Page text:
Carbon Pricing Significantly Reduces Emissions: New Study
Jan. 16, 2024
Carbon pricing accounts for at least a third of emissions reduction from 1991-2015 in Sweden. Without it, emissions would have been 30% higher, underscoring the importance of effective carbon pricing policies in the global fight against climate change.
From Europe and the US to Brazil and Indonesia, countries around the world are looking into carbon pricing to reduce emissions. However, only until recently, there has been limited evidence on whether it has effectively reduced firm carbon emissions.
Swedish House of Finance researchers Gustav Martinsson (Stockholm University), László Sajtos (NIER), Per Strömberg (SSE), Christian Thomann (KTH) used data from Sweden, which has the world's highest carbon tax rate and was one of the earliest adopters of carbon pricing. They examined Swedish carbon pricing between 1991 and 2015, analyzing its impact on company emissions.
The study found that carbon emissions fell by at least a third during the sample period. It also found that when the price of carbon increases, emissions fall significantly, and that without carbon pricing, Sweden’s carbon emissions in 2015 would have been about 30% higher.
Sweden: an ideal testing ground
Sweden was among the first countries to implement a carbon tax in 1991, and now has one of the highest carbon tax rates in the world.
The data collected from implementing the tax gave the researchers access to detailed emissions data from about 4,000 firms across 23 industries, ranging from steel manufacturing to food production, allowing them to build the most extensive firm-level carbon emissions database to date.
Sweden is therefore an “ideal testing ground” to evaluate how well carbon pricing works, the authors say.
Higher carbon pricing led to lower emissions
The study found that when carbon taxes were higher, companies emitted less carbon both in the short and long term.
In the short term, when carbon taxes are higher, companies exempt from the carbon tax emitted more carbon compared to taxed companies*. Taxed companies maintained their carbon emissions, while exempted ones increased theirs.
When taxed companies received a big marginal carbon tax reduction, their emissions rose significantly. And when non-taxed companies had to pay more tax due to changes in exemptions, their emissions fell, the study showed.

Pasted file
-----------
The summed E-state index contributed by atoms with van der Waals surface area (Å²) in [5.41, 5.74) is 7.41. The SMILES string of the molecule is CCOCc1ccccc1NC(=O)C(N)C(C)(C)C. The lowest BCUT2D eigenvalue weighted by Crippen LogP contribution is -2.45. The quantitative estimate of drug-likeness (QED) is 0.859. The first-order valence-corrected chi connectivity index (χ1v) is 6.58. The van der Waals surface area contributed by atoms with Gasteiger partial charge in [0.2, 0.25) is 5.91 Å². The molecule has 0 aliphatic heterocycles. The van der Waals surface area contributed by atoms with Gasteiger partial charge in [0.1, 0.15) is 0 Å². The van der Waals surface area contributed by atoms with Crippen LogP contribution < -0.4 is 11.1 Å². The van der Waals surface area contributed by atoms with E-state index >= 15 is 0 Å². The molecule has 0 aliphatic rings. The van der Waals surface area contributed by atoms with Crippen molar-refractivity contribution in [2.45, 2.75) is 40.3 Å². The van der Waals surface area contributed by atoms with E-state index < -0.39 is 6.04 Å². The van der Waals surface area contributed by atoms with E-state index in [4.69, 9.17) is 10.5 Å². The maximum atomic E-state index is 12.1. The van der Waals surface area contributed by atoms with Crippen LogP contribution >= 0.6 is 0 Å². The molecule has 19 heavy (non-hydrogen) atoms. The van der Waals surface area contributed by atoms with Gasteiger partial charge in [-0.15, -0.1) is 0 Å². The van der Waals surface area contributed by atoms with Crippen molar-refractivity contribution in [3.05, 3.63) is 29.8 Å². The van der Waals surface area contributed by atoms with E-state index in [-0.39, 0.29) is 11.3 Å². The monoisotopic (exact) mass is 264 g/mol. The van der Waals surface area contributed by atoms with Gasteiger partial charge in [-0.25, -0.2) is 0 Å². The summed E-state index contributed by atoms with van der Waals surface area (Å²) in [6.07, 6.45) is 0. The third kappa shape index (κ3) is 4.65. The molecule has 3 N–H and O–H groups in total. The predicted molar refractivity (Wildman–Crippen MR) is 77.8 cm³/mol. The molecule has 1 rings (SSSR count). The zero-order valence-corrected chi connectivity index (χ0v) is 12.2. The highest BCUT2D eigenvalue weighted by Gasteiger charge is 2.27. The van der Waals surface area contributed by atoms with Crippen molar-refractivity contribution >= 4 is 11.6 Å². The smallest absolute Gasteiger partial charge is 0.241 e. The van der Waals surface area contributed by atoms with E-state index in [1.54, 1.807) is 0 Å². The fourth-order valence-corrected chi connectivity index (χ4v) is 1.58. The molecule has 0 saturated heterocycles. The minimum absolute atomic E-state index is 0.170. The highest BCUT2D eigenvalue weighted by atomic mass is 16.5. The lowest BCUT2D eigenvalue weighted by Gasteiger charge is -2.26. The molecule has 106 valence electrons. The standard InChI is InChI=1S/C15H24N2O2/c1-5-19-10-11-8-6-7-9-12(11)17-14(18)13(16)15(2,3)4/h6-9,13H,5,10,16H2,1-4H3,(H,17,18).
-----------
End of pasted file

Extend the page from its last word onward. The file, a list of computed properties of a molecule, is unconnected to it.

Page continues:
The study also looked at the long-term effects of carbon taxes, which need big investments and changes that take time. They found that a 1% increase in the cost linked to emissions resulted in about a 2% decrease in carbon emissions per unit of sales over three years.
*Carbon emissions relative to firms’ sales, not overall firm emissions.
Financial constraints limit carbon pricing impact
The effect of carbon pricing on a company's emissions depends on how financially restricted they are. To understand this, researchers sorted companies based on their likelihood of facing financial constraints and studied how carbon pricing affected each group. They also checked if carbon pricing had different effects when financial markets were unstable.
They discovered that bigger, established companies that pay out more dividends reduced their emissions more when carbon pricing was in place, compared to financially constrained companies. They also found that during financial upheavals, like the Global Financial Crisis of 2008-2009, carbon taxes had less impact. This suggests that when the financial sector is unstable, it is harder for manufacturing firms to decrease their carbon emissions.
Emissions would have been much higher without carbon pricing
The study found that carbon pricing was behind about a third of the reduced emissions and helped stop emissions from getting much worse.
In industries where reducing emissions is more feasible and cost-effective, such as motor vehicles and electrical equipment manufacturing, companies would have emitted up to 74% more. In sectors like cement and steel production, where cutting emissions is harder and more costly, companies would have had up to 38% higher emissions, the study found.
Overall, if not for these carbon taxes, emissions in Swedish manufacturing would have been about 30% higher in 2015.